COLLEGE PARK, MD (May, 2017) – Magdalena H. Gross, an assistant professor in the College of Education’s Dept. of Teaching and Learning, Policy and Leadership, has recently written and contributed to two publications related to education about the Holocaust: three chapters in a new book that examines how the Holocaust has been taught to students around the world and work on a policy briefing for 195 countries.
In Research and Teaching About the Holocaust: A Dialogue Beyond Borders, the third volume in a publication series released by the International Holocaust Remembrance Alliance, Dr. Gross has written and contributed to three chapters in the book that examines how the Holocaust has been taught to students around the world. The book is available for free online for a limited time.
The IHRA project, a three-and-a-half year effort, focuses on empirical research on teaching and learning about the Holocaust, with experts identifying nearly 400 studies that resulted in 600 publications in 15 different languages. Dr. Gross was a member of a team of researchers who worked on the project.
The other is a policy guide by UNESCO called Education about the Holocaust and preventing genocide. Dr. Gross served as a lead contributing author for the team that worked on the project.
Launched in April at the World Jewish Congress Assembly in New York, the UNESCO policy guide serves as a resource for policy-makers, curriculum developers, textbooks writers and publishers and teacher educators. The guide provides key learning objectives for education about the Holocaust, as well as related topics and activities.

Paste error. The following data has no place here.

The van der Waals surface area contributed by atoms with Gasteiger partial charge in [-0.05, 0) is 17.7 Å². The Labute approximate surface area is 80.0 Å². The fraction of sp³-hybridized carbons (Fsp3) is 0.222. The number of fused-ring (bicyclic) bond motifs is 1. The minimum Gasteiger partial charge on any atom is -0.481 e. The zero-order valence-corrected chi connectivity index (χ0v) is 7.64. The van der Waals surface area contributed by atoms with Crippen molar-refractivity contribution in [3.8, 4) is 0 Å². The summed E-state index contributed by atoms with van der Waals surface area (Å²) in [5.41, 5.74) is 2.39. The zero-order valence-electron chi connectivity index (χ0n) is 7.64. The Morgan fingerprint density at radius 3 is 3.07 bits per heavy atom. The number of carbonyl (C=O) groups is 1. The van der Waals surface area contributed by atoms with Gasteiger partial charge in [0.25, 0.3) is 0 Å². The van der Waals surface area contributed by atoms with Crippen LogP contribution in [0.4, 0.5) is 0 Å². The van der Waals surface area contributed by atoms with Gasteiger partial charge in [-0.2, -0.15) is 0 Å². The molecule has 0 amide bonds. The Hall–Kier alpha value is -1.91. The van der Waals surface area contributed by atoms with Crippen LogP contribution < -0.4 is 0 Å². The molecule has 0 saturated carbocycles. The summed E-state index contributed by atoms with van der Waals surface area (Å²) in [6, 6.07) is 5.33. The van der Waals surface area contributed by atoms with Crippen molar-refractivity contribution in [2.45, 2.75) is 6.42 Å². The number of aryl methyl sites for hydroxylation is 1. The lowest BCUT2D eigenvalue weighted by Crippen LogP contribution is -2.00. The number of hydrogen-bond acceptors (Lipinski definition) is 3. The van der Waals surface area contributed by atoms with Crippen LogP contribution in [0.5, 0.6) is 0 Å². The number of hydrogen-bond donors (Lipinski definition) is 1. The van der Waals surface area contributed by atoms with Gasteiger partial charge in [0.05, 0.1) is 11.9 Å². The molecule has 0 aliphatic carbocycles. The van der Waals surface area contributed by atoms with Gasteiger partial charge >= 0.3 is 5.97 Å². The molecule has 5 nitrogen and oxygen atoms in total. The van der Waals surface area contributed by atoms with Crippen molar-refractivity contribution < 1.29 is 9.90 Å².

The guide was produced in consultation with a range of Holocaust and genocide organizations, including the U.S. Holocaust Memorial Museum and a team of international scholars, educators and experts.
Dr. Gross’ research outside of the IHRA volume focuses on the Holocaust within the frame of World War II Poland. Dr. Gross started her research by posing a seemingly simple question: “What happens when schoolchildren face an aspect of a difficult past?”
Dr. Gross found: “Most children, as it turns out…were not able to ‘see’ what they did not already believe to be true. In other words, national narratives of heroism trumped narratives about Jews and the Holocaust,” she said. “This is probably not at all unique to Poland. You could imagine that it is hard to face difficult histories when your national identity is shaped around a different identity: progress, freedom, victimhood.”
In addition to her work for the IHRA and UNESCO projects, Dr. Gross recently received a grant from the Library of Congress to develop workshops for educators on how to teach students about the history of slavery in Maryland.